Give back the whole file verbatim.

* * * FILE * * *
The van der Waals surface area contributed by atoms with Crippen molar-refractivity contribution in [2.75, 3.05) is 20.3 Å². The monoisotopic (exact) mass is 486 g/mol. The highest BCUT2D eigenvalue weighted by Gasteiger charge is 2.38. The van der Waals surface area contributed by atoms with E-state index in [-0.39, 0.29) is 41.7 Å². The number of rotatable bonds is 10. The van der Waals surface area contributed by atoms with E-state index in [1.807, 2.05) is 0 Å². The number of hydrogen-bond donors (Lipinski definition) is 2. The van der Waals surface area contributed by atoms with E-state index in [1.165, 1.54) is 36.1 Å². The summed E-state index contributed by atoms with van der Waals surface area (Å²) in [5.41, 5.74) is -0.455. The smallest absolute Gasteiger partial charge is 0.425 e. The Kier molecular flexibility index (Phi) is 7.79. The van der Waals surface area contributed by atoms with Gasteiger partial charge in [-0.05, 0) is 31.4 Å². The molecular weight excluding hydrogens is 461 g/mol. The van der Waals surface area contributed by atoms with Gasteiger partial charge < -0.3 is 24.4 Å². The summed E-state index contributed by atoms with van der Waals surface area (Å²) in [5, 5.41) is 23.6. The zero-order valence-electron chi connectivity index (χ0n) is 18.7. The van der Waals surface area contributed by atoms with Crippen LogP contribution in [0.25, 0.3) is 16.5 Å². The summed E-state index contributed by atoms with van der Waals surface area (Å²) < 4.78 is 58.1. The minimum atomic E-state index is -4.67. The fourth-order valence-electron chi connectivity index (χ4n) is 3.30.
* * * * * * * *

The van der Waals surface area contributed by atoms with Crippen molar-refractivity contribution in [2.75, 3.05) is 20.3 Å². The monoisotopic (exact) mass is 486 g/mol. The highest BCUT2D eigenvalue weighted by Gasteiger charge is 2.38. The van der Waals surface area contributed by atoms with E-state index in [-0.39, 0.29) is 41.7 Å². The number of rotatable bonds is 10. The van der Waals surface area contributed by atoms with E-state index in [1.807, 2.05) is 0 Å². The number of hydrogen-bond donors (Lipinski definition) is 2. The van der Waals surface area contributed by atoms with E-state index in [1.165, 1.54) is 36.1 Å². The summed E-state index contributed by atoms with van der Waals surface area (Å²) in [5.41, 5.74) is -0.455. The smallest absolute Gasteiger partial charge is 0.425 e. The Kier molecular flexibility index (Phi) is 7.79. The van der Waals surface area contributed by atoms with Gasteiger partial charge in [-0.05, 0) is 31.4 Å². The molecular weight excluding hydrogens is 461 g/mol. The van der Waals surface area contributed by atoms with Gasteiger partial charge < -0.3 is 24.4 Å². The summed E-state index contributed by atoms with van der Waals surface area (Å²) in [5, 5.41) is 23.6. The zero-order valence-electron chi connectivity index (χ0n) is 18.7. The van der Waals surface area contributed by atoms with Crippen LogP contribution in [0.25, 0.3) is 16.5 Å². The summed E-state index contributed by atoms with van der Waals surface area (Å²) < 4.78 is 58.1. The minimum atomic E-state index is -4.67. The fourth-order valence-electron chi connectivity index (χ4n) is 3.30.